system("pause"); in C?

This is a discussion on system("pause"); in C? within the C Programming forums, part of the General Programming Boards category; I have tried to write system("pause"); in DevCpp, but it doesn't work until I include a C++ library so DevCpp ...

  1. #1
    Algorithm engineer
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    system("pause"); in C?

    I have tried to write system("pause"); in DevCpp, but it doesn't work until I include a C++ library so DevCpp knows it is a C++ program. What do you use in C instead? getch()?

  2. #2
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    Quote Originally Posted by TriKri
    I have tried to write system("pause"); in DevCpp, but it doesn't work until I include a C++ library so DevCpp knows it is a C++ program. What do you use in C instead? getch()?
    No its not standard. Use getchar instead

  3. #3
    The larch
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    system() itself should be standard (although the "pause" part is probably platform specific), but you'll need to include <stdlib.h> (I think) to use it.

    In DevCpp the C++ headers include it for you, that's why you don't apparently need to include it when using <iostream> for example.

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    I meant getch is not standard

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    Frequently Quite Prolix dwks's Avatar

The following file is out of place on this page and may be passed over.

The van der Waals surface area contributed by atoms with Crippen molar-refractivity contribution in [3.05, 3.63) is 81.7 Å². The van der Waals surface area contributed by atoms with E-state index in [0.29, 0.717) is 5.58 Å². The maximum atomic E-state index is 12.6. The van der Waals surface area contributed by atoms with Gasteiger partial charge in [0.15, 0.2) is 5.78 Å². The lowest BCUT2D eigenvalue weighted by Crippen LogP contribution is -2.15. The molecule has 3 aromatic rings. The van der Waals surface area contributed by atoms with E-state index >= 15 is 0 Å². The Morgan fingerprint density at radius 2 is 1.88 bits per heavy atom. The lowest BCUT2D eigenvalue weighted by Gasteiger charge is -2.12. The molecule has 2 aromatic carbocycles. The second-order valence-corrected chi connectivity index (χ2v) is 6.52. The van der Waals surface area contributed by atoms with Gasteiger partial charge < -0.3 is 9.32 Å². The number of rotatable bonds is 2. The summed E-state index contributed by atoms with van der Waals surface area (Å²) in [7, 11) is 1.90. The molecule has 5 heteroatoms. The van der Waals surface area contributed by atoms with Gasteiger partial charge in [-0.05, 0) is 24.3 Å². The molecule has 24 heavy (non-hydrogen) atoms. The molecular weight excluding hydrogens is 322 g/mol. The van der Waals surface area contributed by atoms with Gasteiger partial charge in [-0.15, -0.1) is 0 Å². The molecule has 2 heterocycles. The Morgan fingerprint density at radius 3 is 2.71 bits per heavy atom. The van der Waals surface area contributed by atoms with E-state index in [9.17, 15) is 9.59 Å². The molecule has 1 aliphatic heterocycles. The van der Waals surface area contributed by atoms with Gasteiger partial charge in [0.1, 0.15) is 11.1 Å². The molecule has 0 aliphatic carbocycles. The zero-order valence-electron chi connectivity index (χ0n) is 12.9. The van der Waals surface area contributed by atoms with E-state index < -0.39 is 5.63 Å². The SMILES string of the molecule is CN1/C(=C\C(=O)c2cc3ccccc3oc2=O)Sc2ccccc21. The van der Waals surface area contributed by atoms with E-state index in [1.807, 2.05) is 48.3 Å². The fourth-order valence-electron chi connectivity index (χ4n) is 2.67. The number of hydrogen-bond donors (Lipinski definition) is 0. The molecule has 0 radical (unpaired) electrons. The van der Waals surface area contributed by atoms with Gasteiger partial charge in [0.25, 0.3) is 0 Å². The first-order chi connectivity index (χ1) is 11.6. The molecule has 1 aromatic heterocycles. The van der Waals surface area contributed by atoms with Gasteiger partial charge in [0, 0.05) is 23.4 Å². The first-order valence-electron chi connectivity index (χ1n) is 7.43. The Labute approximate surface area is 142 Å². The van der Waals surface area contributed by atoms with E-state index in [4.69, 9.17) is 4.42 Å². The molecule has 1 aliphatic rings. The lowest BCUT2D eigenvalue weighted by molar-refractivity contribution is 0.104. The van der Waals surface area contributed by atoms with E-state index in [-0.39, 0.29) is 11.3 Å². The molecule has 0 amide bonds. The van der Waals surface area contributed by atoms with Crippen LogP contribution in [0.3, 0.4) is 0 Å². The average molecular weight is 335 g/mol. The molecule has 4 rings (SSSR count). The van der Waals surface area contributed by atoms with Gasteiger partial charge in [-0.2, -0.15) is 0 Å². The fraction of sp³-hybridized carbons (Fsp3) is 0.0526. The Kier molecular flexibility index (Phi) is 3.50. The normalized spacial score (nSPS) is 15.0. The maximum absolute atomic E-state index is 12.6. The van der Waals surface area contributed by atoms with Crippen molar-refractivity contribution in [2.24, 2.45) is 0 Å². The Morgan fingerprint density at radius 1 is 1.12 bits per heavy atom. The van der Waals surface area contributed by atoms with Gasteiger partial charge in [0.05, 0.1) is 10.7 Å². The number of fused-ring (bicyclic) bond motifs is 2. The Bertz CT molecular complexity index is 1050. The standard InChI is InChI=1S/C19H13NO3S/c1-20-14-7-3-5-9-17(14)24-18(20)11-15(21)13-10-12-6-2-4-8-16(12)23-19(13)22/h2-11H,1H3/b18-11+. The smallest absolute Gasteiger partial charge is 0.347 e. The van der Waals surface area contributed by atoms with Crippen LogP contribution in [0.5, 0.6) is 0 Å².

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    You need the <stdlib.h> header to use system (as mentioned); in Standard C++, this would be <cstdlib> (and you'd need a using statement or use std::system). It executes a system (DOS) command, and so is unportable, unsafe, slow, and generally undesireable and unrecommended.

    Some compilers support getch(), which usually gets a keypress without the user having to hit enter; Dev-C++ has it in <conio.h>. It too is non-standard, though.

    For the standard solution, use getchar() (for C). (You'll have to press <enter>, though.) Something like this:
    Code:
    int c;  /* must be int to hold EOF */
    
    while((c = getchar()) != '\n' && c != EOF);
    This is covered in this FAQ, which tells you to read this one.
    dwk

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    Smile

    Ok, thank's for all the answers.

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